by Jo Ann Heydron, who raised three children and taught English at community colleges. These days she writes fiction and blogs at Talking to Strangers: An Introvert Hits the Streets.
The Menace of Christian Hope
In the Protestant churches I’ve frequented, all falling into the category of “progressive,” hope is a litmus test. You must have it. I would go so far as to say that in these churches the Ten Commandments are really eleven. The last is thou shalt not fail to hope.
“That’s what they want, for us to lose hope,” the widow of a famous left-leaning theologian once said to me — they meaning the oppressors of the world, the powers and principalities. “If we give up hope, they win.”
If you “come out” in these churches as lacking hope, your fellow congregants will greet you with pitying smiles.
In a sermon I heard just a few weeks ago, the preacher insisted that every generation has feared that the world was about to end, yet it never has.
I don’t see the connection between the world not having ended so far and what is happening to the planet now, which ever more plainly points to its becoming uninhabitable for our species — and many others species — soon.
We will have to face the water flowing into our towns and cities, the beginning of great die-offs, the vegetables we have conscientiously planted expiring in the heat whether we hope or not. Not hoping may allow us to face these things with less confusion, to return to the stardust we came from in peace. Not hoping may allow us to discover what is sacred in our one and only life, the one we’re living right now.
According to the Pew Forum, seventy-eight percent of the American public identifies itself as Christian. Perhaps half (my estimate) anticipate a Second Coming. Some are even trying to hurry it along, supporting Israel’s militant wing, for example, in the belief that it may initiate the Battle of Armageddon.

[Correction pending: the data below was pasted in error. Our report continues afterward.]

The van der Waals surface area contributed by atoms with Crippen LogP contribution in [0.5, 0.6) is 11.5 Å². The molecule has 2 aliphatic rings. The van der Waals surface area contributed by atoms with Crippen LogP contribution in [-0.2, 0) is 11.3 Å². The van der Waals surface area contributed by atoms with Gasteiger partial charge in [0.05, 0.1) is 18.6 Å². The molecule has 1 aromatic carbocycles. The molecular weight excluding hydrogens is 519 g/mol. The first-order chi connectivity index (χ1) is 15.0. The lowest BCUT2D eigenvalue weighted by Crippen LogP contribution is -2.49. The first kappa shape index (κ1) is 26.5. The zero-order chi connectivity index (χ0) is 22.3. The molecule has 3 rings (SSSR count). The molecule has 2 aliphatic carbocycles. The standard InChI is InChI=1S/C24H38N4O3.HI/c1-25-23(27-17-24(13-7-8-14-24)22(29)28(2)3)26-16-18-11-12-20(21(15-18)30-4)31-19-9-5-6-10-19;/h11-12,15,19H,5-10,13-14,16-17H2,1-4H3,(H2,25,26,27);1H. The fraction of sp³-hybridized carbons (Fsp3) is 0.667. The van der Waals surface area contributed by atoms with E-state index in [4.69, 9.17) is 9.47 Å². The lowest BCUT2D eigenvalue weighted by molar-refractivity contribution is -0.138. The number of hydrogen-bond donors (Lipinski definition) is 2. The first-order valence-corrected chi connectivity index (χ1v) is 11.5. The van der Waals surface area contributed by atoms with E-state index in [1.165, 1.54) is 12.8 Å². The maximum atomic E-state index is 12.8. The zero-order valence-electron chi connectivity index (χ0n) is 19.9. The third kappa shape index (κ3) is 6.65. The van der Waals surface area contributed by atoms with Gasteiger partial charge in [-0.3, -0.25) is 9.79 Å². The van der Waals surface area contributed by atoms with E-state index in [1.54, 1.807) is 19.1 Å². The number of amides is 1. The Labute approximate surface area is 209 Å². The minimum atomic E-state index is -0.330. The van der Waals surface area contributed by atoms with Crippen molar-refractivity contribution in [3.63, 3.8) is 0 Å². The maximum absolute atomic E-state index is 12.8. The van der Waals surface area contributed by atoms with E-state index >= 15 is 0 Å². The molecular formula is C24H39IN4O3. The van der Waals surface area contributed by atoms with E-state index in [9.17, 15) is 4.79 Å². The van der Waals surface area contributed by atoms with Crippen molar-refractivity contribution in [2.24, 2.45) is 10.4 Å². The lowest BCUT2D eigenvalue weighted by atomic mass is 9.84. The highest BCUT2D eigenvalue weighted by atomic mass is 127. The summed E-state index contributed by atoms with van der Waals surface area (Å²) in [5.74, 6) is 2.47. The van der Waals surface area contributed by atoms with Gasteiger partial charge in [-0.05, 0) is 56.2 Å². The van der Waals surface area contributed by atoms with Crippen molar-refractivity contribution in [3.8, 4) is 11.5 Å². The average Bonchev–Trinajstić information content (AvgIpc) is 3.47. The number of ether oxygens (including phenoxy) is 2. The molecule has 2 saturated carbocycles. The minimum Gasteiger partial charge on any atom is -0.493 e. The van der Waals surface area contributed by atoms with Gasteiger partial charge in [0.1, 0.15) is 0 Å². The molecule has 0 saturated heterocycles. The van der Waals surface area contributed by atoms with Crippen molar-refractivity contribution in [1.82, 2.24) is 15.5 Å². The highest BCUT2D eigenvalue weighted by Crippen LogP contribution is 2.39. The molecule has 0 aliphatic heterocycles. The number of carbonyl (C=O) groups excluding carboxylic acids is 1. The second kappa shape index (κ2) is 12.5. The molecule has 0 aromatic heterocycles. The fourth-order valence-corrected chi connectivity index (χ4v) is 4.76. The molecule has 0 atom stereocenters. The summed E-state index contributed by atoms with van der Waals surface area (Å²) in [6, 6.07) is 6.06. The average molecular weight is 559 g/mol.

Counting on a “new heaven and new earth” (Rev. 20:1), they see little reason to cherish the earth they live on now. Why address the danger, why try to mitigate it, when the cavalry is coming to whisk them away? Hope for a better world thus becomes denial that this troubled world is even important.
On the most basic level, why face any unpleasantness on the ground if one is sure that another, eternal life awaits in the sky?
Even progressive Christians, who read the Bible less literally, find it impossible to believe that their god of love could allow humanity and its fellow creatures to perish. Not to believe in hope is for them not to believe in God, or really, in anything at all.
Beyond Hope: Secular Voices
My husband and I both turned 60 this year. Now we receive regular offers about cremation arrangements through the mail from the Neptune Society. I haven’t opened one yet, and neither has he. Pretty soon, maybe, we’ll get around to putting “our affairs in order,” revisiting our wills, buying burial plots near my brother’s at the Bay View Cemetery in Bellingham or somewhere else, or planning to cremate instead. Because we’re entering what is probably the last quarter of our lives, it makes sense to take these practical steps. Is doing that proof that we have no hope? Or does having this task behind us make it easier to live these last decades in the best way we know how or can discover?